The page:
Illustration of a marlin in the water

The Old Man and the Sea

by Ernest Hemingway

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Why is Manolin, the boy, necessary in The Old Man and the Sea?

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Strictly speaking, the boy Manolin is not necessary to the story as far as the plot is concerned; the important events of the story occur at sea, with only the old man Santiago and the fish. However, Manolin serves an important role in humanizing both Santiago -- who is largely detached from others -- and the villiage, which is scornful of Santiago. Manolin's devotion to Santiago shows the hero-worship of the young to the old, even in their dotage, and his willingness to stand up for a friend against opposition, even when that opposition is his own parents.

"The hell with luck," the boy said. "I'll bring the luck with me."

"What will your family say?"

"I do not care. I caught two yesterday. But we will fish together now for I still have much to learn."
(Hemingway, The Old Man and the Sea, Google Books)

Manolin shows both concern for Santiago, and for himself; he knows that when the older generation dies without imparting its knowledge to the younger generation, something vital is lost from culture and humanity. Instead, he chooses to follow Santiago's example and become self-sufficient, not caring about what others say and instead helping those whose pride rejects pity. Manolin is the younger version of Santiago, the newer version, and he will accept Santiago's lessons and, later, teach them to the next generation.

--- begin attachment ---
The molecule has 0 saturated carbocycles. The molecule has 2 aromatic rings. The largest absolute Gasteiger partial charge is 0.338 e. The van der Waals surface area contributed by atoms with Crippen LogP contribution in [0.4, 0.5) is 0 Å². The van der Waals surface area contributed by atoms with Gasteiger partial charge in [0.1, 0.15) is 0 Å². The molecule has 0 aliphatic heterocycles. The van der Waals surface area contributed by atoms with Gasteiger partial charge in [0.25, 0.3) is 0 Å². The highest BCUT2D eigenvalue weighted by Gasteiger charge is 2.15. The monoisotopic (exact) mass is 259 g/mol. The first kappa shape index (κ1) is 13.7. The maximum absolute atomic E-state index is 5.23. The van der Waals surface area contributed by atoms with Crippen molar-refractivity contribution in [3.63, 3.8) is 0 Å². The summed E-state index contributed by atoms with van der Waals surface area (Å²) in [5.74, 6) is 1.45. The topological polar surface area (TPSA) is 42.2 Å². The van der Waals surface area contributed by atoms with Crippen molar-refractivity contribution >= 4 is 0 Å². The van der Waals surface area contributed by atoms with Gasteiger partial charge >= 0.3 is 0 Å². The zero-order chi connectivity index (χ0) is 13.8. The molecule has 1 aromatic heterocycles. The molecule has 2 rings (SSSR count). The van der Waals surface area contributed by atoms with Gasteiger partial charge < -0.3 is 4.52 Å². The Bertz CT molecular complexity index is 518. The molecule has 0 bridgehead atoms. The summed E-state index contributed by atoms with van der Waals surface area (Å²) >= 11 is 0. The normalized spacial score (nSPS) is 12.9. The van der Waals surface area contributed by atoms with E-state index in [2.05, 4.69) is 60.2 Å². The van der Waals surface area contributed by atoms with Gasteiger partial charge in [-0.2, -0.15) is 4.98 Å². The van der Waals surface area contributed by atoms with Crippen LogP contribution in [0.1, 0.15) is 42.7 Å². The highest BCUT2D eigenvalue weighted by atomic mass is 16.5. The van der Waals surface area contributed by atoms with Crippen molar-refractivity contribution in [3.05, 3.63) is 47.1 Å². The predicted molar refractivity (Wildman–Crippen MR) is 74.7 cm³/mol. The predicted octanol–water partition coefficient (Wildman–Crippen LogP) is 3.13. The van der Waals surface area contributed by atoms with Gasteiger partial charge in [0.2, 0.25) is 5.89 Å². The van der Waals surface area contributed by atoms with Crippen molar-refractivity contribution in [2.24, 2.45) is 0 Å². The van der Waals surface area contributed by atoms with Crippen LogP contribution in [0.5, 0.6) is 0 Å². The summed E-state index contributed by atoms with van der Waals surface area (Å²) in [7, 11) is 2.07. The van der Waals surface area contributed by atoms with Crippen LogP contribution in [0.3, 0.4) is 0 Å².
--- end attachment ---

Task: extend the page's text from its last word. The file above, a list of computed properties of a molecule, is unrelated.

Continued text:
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In The Old Man and the Sea, the character of Manolin provides an opportunity for dialogue and an opportunity for characterization of Santiago to be revealed. 

Most notably, conversation between the two reveals that Santiago is considered unlucky by the villagers, but is reverred as a great fisherman by the boy.  We learn that Santiago has gone many days without a fish--so many that Manolin is no longer allowed to go fishing with him.  But we also learn that the boy would rather go with Santiago, and that Santiago will not give up and stop going.  We also learn that Santiago is undernourished, and possibly in danger of starving, at least eventually.

Through Manolin the reader learns that Santiago is a great fisherman, and though the boy's opinion is unsubstantiated when the words are first spoken, they provide foreshadowing when the boy turns out to be correct. 

In addition to dialogue and characterization, Manolin's taking care of Santiago also creates pathos for the old man.  The reader sees Santiago through the boy's eyes, and thus feels sympathetic toward him.  The reader feels the same sympathy that Manolin does. 

Often, scenes that feature a particular witness create more emotion than scenes that occur in relative isolation.  When Manolin reacts as he does to Santiago's final victory/failure, the reader's emotional reaction is heightened by Manolin's reaction.      

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